|Back to basics: Electronic pedagogy from the (virtual) ground up||Ehrlich J.||Shakespeare||English||2008||Educators today have no agreement on what "electronic Shakespeares" in the classroom might mean, or even what they should mean. In this essay, I will survey a variety of electronic resources that have been used in classrooms effectively, and examine a variety of ways that students can use them to learn. In doing so, I hope to suggest ways in which these tools can be used effectively in the classroom today, regardless of which tools ultimately become part of a teacher's arsenal in 20 years. Jerome McGann argues that "humanities education ... will not take the use of digital technology seriously until one demonstrates how its tools improve the ways we explore and explain aesthetic works ...". It is my hope that this exploration can help to provide that kind of explanation. By looking in turn at wikis, blogs, online texts, concordances and a wide range of "performance media", I hope to identify those areas where good pedagogy can be enhanced by the strengths of the Internet. In doing so, I argue that using the Internet in the classroom can be a humanizing tool and a promotion of the kinds of close reading the Internet may otherwise discourage. Nonetheless, electronic Shakespeares look a lot like electronic Joyces and electronic bibles: like Shakespeare's cultural ubiquity, his exceptionality is a social construction, not apparent in the application of electronic methods.||0||0|
|The Richness and Reach of Wikinomics: Is the Free Web-Based Encyclopedia Wikipedia Only for the Rich Countries?||Morten Rask||Proceedings of the Joint Conference of The International Society of Marketing Development and the Macromarketing Society, June 2-5, 2007||2007||In this paper, a model of the patterns of correlation in Wikipedia, reach and richness, lays the foundation for studying whether or not the free web-based encyclopedia Wikipedia is only for developed countries. Wikipedia is used in this paper, as an illustrative case study for the enormous rise of the so-called Web 2.0 applications, a subject which has become associated with many golden promises: Instead of being at the outskirts of the global economy, the development of free or low-cost internet-based content and applications, makes it possible for poor, emerging, and transition countries to compete and collaborate on the same level as developed countries. Based upon data from 12 different Wikipedia language editions, we find that the central structural effect is on the level of human development in the current country. In other words, Wikipedia is in general, more for rich countries than for less developed countries. It is suggested that policy makers make investments in increasing the general level of literacy, education, and standard of living in their country. The main managerial implication for businesses, that will expand their social network applications to other countries, is to use the model of the patterns of correlation in Wikipedia, reach and richness, as a market screening and monitoring model.||0||1|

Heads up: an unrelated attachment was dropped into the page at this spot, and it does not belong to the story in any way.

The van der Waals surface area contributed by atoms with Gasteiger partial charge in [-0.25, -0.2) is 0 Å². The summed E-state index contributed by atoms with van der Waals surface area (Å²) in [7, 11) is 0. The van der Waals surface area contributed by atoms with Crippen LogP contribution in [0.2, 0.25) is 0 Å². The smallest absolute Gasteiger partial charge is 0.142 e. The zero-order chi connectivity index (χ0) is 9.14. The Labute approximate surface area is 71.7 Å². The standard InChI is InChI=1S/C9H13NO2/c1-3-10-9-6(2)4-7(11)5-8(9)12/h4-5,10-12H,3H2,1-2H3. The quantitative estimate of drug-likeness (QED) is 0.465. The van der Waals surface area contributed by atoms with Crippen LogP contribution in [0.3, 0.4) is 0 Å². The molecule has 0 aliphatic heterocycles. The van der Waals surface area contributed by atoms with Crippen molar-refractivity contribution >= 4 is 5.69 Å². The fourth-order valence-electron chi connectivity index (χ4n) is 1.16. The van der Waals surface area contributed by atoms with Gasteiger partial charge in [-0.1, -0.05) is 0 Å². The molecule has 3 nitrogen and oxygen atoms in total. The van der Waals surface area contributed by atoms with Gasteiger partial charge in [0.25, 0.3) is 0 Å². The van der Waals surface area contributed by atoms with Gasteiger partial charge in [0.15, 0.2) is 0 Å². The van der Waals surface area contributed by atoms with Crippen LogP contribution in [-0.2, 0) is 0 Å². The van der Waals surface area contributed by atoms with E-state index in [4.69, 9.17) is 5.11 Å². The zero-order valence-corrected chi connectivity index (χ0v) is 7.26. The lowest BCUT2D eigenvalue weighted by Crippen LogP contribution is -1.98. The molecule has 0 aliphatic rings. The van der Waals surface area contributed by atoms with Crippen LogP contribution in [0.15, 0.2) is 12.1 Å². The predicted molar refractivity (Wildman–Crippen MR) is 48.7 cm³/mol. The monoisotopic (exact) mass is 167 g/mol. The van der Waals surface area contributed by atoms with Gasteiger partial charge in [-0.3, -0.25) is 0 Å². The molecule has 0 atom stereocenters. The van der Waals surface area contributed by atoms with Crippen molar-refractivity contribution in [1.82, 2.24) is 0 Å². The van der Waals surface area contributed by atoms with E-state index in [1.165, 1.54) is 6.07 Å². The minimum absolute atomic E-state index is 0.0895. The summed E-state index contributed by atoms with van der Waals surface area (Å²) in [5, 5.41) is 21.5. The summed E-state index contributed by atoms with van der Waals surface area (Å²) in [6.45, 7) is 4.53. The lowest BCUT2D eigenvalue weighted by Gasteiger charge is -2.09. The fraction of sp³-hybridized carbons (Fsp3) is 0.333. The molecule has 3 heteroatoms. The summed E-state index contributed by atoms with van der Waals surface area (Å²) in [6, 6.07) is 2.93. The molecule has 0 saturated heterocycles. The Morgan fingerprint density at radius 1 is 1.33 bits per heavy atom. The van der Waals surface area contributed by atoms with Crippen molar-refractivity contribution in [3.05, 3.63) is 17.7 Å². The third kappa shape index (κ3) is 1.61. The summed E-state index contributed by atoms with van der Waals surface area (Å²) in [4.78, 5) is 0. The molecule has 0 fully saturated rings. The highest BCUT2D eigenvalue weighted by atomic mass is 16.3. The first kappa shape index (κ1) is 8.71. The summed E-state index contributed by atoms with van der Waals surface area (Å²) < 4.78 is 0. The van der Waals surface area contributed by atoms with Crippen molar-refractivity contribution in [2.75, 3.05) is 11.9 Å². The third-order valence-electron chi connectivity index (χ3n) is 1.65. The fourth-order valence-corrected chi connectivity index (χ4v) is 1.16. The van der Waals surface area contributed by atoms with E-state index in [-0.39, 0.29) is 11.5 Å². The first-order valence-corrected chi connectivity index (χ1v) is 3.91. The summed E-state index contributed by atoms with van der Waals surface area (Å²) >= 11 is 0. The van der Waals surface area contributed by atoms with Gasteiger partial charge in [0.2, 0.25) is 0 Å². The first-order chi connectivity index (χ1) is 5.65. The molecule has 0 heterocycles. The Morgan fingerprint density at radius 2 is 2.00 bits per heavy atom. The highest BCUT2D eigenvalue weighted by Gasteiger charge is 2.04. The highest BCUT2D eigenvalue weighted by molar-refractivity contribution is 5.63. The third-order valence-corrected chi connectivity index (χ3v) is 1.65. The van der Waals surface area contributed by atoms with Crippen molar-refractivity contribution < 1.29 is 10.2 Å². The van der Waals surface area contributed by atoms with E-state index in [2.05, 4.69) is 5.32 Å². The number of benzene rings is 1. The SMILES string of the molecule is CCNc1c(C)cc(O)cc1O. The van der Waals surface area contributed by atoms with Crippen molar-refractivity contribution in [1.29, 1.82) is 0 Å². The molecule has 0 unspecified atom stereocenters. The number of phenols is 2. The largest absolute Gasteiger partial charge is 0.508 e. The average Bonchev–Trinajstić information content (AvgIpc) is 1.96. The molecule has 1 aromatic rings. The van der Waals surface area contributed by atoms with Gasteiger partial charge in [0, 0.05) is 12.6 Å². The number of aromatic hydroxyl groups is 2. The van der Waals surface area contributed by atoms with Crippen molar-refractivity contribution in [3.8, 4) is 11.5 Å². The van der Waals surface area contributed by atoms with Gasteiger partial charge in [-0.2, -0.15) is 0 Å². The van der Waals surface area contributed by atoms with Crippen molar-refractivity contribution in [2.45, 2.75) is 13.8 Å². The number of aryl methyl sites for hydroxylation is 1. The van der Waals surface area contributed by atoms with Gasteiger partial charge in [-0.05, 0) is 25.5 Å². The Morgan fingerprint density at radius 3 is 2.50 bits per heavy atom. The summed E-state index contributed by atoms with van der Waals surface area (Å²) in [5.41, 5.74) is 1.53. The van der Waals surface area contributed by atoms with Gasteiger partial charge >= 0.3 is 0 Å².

|Wikipedia – informationspublicering på Internet ur ett genus- och maktperspektiv||Karolina Samuelsson
|Swedish||2007||Title in English: Wikipedia – Internet publishing from a gender- and power perspective.
This essay is about publishing on the Internet and aims to understand the differences between publishing information on the webpage Wikipedia (Swedish version) in contrast to other in-formation pages on the Internet, for example blog, discussion pages, homepages etcetera. The study is based upon an article which described that 90% of the information publishers at Wi-kipedia belongs to a small elite of white, western, well educated men between the age of thirty to thirty-three. This study examines why people who does not belong to this heteronormativi-ty publish information in other Internet places but not at Wikipedia.Wikipedia is an open source site, where anyone can publish and are even encouraged to do so and is often described as an utopian dream of the digital democracy, so why don´t people ex-press themselves on Wikipedia? The method is based on two discussion groups, which are compared and analyzed. The study is based upon theoretical competence within feminist theory and conceptions such as intersectionality, heteronormativity and digital divide as well as theories about digital devices and social order. The analyses concluded that Wikipedias structure restrains people from contributing with information on the site, that is understand to be associated with true and objective information and prestige. It is also compared to the printed encyclopedia which also strengthens this understanding. And when people publish information in other coherences it is based upon their own understanding, and this require-ment for true and objective information at Wikipedia hinder many.